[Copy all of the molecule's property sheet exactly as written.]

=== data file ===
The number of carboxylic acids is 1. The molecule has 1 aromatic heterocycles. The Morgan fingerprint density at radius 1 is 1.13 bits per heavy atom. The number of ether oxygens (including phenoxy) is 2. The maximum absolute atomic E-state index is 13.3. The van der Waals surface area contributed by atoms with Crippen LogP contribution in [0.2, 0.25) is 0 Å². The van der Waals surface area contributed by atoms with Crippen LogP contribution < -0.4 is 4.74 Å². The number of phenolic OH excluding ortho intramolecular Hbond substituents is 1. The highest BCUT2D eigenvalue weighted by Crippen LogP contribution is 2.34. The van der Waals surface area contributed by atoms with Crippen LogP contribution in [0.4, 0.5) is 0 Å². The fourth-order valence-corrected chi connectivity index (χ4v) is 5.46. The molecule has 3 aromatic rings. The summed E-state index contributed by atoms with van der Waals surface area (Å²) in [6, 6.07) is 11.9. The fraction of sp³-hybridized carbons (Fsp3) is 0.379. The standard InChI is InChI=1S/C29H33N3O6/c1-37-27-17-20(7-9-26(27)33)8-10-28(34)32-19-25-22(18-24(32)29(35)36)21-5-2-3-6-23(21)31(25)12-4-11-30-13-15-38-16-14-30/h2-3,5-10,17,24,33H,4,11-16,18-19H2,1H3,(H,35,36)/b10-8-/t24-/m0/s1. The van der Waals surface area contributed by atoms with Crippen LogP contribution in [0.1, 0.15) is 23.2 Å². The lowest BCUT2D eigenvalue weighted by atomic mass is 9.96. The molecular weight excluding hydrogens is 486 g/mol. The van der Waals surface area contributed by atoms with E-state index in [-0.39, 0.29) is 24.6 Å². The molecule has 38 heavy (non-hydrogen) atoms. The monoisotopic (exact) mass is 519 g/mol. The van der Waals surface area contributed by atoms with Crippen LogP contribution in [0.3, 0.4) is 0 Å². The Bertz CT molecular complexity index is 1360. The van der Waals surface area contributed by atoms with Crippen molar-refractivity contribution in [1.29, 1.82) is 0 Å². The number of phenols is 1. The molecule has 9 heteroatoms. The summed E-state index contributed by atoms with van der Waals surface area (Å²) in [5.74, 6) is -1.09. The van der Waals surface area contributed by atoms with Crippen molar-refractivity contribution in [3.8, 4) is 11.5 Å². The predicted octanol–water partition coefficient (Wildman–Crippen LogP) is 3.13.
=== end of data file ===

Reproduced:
The number of carboxylic acids is 1. The molecule has 1 aromatic heterocycles. The Morgan fingerprint density at radius 1 is 1.13 bits per heavy atom. The number of ether oxygens (including phenoxy) is 2. The maximum absolute atomic E-state index is 13.3. The van der Waals surface area contributed by atoms with Crippen LogP contribution in [0.2, 0.25) is 0 Å². The van der Waals surface area contributed by atoms with Crippen LogP contribution < -0.4 is 4.74 Å². The number of phenolic OH excluding ortho intramolecular Hbond substituents is 1. The highest BCUT2D eigenvalue weighted by Crippen LogP contribution is 2.34. The van der Waals surface area contributed by atoms with Crippen LogP contribution in [0.4, 0.5) is 0 Å². The fourth-order valence-corrected chi connectivity index (χ4v) is 5.46. The molecule has 3 aromatic rings. The summed E-state index contributed by atoms with van der Waals surface area (Å²) in [6, 6.07) is 11.9. The fraction of sp³-hybridized carbons (Fsp3) is 0.379. The standard InChI is InChI=1S/C29H33N3O6/c1-37-27-17-20(7-9-26(27)33)8-10-28(34)32-19-25-22(18-24(32)29(35)36)21-5-2-3-6-23(21)31(25)12-4-11-30-13-15-38-16-14-30/h2-3,5-10,17,24,33H,4,11-16,18-19H2,1H3,(H,35,36)/b10-8-/t24-/m0/s1. The van der Waals surface area contributed by atoms with Crippen LogP contribution in [0.1, 0.15) is 23.2 Å². The lowest BCUT2D eigenvalue weighted by atomic mass is 9.96. The molecular weight excluding hydrogens is 486 g/mol. The van der Waals surface area contributed by atoms with E-state index in [-0.39, 0.29) is 24.6 Å². The molecule has 38 heavy (non-hydrogen) atoms. The monoisotopic (exact) mass is 519 g/mol. The van der Waals surface area contributed by atoms with Crippen LogP contribution in [0.3, 0.4) is 0 Å². The Bertz CT molecular complexity index is 1360. The van der Waals surface area contributed by atoms with Crippen molar-refractivity contribution in [1.29, 1.82) is 0 Å². The number of phenols is 1. The molecule has 9 heteroatoms. The summed E-state index contributed by atoms with van der Waals surface area (Å²) in [5.74, 6) is -1.09. The van der Waals surface area contributed by atoms with Crippen molar-refractivity contribution in [3.8, 4) is 11.5 Å². The predicted octanol–water partition coefficient (Wildman–Crippen LogP) is 3.13.